Don’t let the next windstorm take you by surprise. Be ready, just in case the storm turns into a record-setting event.

When Your Preps are Threatened

thunderstorm-567678_640We have all experienced the wrath of Mother Nature on some scale at one time or another. She can be a violent, temperamental beast and strike without warning. In some cases, we are fortunate enough to get a little inkling of what she is up to thanks to modern technology and various imaging tools. This week, it is Hurricane Matthew storming across the Atlantic and wreaking havoc as it goes.

For preppers along the south eastern coastline, it has to make you a little worried for your stockpile. For those not in the direct path of the hurricane, it should make you think a little harder about how you will secure your own stockpile in case a natural disaster heads your way. What happens if you have to evacuate? Do you have a backup plan?

Your stockpile is meant to be used in the case of a natural disaster, like a hurricane, so you need to make sure it will weather the storm with you. That means you need to do everything you can to make sure your stockpile is safe from the weather.

  • Store your food in 5-gallon buckets with lids that lock on tight. This will help protect your food from any water damage that may happen in a flood. If your roof is damaged in a hurricane, the buckets will keep your food dry.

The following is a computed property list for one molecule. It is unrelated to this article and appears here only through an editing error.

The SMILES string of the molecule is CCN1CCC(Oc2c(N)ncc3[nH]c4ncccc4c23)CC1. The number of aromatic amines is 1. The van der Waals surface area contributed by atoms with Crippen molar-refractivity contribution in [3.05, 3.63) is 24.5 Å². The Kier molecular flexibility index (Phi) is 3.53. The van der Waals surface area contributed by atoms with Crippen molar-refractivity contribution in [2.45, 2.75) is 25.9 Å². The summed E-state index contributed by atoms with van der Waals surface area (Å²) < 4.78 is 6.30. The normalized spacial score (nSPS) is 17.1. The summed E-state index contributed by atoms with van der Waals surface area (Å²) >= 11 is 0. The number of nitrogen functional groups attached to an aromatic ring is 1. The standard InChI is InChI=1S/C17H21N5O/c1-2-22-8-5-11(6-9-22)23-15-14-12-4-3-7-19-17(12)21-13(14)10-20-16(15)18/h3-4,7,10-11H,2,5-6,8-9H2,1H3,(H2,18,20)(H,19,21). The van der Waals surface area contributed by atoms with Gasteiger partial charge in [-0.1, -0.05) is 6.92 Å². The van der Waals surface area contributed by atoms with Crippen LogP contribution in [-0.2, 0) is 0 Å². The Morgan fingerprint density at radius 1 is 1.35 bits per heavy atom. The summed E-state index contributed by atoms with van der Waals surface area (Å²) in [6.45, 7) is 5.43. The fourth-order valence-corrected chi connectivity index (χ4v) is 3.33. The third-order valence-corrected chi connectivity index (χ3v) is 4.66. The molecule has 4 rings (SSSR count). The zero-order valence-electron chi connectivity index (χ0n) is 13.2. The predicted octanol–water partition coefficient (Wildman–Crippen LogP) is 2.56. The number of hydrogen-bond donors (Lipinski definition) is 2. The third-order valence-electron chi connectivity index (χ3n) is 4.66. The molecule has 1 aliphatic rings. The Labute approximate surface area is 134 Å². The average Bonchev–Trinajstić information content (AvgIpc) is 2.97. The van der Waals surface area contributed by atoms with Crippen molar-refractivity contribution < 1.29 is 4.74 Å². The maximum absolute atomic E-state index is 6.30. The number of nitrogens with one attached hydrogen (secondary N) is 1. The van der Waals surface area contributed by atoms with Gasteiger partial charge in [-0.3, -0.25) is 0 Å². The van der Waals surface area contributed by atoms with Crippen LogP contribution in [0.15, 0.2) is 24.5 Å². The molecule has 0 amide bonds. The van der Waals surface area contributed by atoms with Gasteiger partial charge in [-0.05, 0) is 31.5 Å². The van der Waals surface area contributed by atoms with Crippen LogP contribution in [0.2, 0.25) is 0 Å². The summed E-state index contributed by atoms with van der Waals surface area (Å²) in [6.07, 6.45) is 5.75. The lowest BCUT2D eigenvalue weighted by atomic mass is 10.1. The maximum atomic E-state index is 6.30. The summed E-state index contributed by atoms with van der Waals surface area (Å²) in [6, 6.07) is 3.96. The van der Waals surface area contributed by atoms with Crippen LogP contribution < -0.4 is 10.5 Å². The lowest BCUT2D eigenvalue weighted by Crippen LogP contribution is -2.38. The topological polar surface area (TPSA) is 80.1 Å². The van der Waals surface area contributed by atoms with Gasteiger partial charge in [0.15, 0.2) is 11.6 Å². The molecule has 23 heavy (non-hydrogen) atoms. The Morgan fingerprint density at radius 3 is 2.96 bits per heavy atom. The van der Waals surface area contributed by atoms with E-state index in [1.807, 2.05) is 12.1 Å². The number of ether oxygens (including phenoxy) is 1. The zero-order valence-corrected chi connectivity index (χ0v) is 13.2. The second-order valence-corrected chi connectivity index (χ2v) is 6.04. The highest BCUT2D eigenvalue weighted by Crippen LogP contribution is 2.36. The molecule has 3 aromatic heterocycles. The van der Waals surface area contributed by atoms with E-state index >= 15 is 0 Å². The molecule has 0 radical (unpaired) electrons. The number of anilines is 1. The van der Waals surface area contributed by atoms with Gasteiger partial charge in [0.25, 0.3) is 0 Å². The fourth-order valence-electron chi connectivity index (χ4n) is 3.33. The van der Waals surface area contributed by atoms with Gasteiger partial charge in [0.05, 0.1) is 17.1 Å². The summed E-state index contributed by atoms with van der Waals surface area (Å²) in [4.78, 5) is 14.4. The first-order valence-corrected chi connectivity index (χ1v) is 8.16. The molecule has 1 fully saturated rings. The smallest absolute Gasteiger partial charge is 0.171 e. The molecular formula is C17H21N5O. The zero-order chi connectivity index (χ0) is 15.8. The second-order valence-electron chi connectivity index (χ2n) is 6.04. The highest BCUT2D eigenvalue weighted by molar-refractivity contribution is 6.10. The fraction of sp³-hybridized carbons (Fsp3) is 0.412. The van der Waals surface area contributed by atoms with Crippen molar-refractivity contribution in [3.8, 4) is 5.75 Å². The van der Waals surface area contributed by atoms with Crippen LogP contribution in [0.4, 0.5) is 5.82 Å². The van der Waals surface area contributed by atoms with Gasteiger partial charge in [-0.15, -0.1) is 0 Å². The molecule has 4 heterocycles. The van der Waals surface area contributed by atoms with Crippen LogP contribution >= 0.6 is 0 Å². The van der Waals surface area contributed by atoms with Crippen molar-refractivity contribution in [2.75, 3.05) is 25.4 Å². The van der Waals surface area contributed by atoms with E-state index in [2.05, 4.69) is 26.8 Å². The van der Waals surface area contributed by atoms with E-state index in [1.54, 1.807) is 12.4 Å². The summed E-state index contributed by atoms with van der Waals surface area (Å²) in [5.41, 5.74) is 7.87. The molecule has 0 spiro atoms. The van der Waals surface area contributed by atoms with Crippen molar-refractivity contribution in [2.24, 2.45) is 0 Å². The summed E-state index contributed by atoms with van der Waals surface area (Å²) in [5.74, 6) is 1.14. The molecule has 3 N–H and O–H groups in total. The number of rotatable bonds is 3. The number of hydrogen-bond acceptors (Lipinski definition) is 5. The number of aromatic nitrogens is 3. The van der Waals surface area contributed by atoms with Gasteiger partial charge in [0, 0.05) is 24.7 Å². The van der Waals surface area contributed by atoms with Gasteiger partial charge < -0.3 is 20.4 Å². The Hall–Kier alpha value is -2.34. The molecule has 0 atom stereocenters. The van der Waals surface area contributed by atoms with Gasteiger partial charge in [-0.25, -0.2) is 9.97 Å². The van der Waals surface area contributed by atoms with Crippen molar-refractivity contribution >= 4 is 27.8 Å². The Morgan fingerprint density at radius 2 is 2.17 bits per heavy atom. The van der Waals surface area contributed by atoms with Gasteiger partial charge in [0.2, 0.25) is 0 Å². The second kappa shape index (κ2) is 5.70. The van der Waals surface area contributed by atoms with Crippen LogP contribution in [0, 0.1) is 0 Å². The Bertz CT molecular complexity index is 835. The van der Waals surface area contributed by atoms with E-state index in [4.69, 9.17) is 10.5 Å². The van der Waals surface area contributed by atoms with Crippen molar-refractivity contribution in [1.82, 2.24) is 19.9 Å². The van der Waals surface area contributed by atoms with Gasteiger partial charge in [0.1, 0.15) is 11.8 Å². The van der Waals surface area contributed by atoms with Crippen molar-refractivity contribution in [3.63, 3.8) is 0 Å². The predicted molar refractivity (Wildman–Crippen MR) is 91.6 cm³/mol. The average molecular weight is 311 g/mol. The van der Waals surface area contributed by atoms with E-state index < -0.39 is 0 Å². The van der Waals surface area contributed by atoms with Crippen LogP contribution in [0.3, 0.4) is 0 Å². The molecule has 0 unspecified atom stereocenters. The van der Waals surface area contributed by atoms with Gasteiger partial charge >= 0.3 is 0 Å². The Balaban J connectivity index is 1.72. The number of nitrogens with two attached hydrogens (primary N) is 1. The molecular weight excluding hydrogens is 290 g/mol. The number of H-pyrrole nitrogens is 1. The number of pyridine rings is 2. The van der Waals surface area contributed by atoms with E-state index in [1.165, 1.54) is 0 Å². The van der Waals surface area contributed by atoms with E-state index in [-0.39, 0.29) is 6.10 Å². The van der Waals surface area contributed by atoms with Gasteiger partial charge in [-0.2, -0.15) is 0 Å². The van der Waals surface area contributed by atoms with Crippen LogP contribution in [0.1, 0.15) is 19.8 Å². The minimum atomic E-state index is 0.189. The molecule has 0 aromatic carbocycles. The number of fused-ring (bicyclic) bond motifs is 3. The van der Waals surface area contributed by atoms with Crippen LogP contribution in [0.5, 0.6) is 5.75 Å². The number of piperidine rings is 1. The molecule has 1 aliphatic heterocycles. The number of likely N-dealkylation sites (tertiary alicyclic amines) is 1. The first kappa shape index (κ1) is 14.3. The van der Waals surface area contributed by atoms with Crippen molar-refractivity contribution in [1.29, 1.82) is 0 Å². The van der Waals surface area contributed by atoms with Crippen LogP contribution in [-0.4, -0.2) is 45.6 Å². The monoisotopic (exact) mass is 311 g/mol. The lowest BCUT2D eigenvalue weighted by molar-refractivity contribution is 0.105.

• Secure your shelving units to the wall with anchors. You don’t want your shelves to fall forward, possibly popping the lids off buckets, bursting cans or breaking jars.
  • Add a piece of 1×2 or a thick rope across your shelves to keep things from sliding off if there is an earthquake or even strong enough winds. If your home is seriously damaged, you want the majority of your supplies to be okay.hurricane-67581_640
  • Put your food storage somewhere that is fairly secure and well-supported. If you are using a root cellar or basement, make sure major flooding won’t be an issue. This applies to underground shelters as well. If it is in a spare room, put plywood over the windows, just in case the glass breaks.
  • If you can, put a tarp over your shelves stocked with food and secure with ropes or bungee cords. This is just another layer of protection for your supplies. It may also make it easier to find if you need to dig through the rubble.